Burkina Faso’s security situation requires immediate improvement from Cabinet. On Thursday, parliament has approved legislation that allowed the military to use civilian volunteers in the operations against Islamic extremism, ABCNews reported.
Burkina Faso decided to involve the civilian population in the fighting with extremism. According to the newly approved bill, parliament allows to arm civilians when if it is about the counter-terrorism activity together with the military.
Any Burkina Faso recruit is able to get the weapon to help the military in fighting against Islamic extremism. The MPs agreed their decision underscores how outnumbered soldiers are amid rising attacks across the country. But the problem is killings by security forces have only increased the ranks of the jihadists.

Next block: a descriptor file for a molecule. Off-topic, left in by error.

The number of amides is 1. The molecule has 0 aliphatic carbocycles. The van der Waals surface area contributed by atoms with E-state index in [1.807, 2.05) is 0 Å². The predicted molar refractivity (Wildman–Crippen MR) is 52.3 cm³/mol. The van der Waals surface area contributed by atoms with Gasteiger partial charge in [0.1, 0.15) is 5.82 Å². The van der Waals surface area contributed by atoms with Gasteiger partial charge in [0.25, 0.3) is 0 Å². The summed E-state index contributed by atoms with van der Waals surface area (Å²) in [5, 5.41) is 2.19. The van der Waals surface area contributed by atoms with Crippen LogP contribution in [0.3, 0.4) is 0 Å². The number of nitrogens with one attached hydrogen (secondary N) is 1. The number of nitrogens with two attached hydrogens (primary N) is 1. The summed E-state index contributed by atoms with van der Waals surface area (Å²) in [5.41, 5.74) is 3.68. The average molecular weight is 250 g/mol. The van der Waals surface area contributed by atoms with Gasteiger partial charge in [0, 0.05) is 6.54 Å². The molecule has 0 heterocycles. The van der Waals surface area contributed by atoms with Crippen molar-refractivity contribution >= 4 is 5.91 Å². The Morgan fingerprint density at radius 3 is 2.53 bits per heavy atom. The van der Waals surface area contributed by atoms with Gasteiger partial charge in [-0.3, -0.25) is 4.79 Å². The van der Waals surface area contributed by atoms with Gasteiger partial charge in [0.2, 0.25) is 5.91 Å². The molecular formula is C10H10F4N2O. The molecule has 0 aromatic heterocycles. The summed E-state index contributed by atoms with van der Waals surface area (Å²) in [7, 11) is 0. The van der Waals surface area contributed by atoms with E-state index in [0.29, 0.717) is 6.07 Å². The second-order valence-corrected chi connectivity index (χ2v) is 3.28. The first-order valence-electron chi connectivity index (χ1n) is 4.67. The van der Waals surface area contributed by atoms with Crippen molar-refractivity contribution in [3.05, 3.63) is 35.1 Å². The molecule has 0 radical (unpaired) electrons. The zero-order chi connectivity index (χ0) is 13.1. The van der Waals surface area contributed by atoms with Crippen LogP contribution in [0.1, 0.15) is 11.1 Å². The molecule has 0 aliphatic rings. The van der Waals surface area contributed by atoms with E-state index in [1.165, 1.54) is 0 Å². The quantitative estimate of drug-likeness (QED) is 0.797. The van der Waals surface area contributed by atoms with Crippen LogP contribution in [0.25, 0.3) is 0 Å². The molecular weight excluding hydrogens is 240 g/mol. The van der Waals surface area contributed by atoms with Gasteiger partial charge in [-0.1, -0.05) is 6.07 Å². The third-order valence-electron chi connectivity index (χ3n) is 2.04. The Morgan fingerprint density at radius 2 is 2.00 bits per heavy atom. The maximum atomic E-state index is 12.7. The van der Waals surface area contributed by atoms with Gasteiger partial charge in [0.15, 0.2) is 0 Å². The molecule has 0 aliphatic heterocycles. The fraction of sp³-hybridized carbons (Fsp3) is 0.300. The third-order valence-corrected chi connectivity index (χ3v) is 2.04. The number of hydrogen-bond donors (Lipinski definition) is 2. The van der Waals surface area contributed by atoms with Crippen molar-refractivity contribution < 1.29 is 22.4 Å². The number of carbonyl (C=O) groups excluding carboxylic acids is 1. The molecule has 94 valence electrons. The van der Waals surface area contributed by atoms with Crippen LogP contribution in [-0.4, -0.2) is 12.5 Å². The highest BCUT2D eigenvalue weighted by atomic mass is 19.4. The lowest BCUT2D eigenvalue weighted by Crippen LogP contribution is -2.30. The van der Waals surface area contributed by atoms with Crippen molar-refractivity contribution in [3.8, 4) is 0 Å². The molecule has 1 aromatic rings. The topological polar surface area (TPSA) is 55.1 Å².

The latest Burkina Faso’s decision seemed to be dangerous, the critics say. While the military has been alleged for killings carried out during its crackdown on extremism, placing arms in the hands of minimally trained civilians is even more dangerous. In the West African country, there is more than enough more allegations of human rights abuses, according to the United Nations observers
As Defence Minister Cheriff Sy said, all volunteers would undergo two weeks of training, with topics ranging from how to use weapons to matters of discipline.
“It is not a question of making cannon fodder. We want to prevent these volunteers from becoming militias,” said Sy and confirmed the use of civilian recruits would allow the military to cast a wider net, acknowledging that “Yes, we are understaffed.”
According to the newly approved law, the volunteers must be 18 years old and will undergo a “moral investigation” before being allowed to serve, he said. Demobilization bonuses will be provided to each volunteer in an effort to reintegrate them in the future. Health benefits will be paid to those who are wounded while on duty, he added.
Burkina Faso’s military, despite training and assistance from France and the United States, has struggled to contain the spread of extremism.
Deaths from attacks have risen dramatically in the last few years, from about 80 in 2016 to over 1,800 in 2019, according to the United Nations.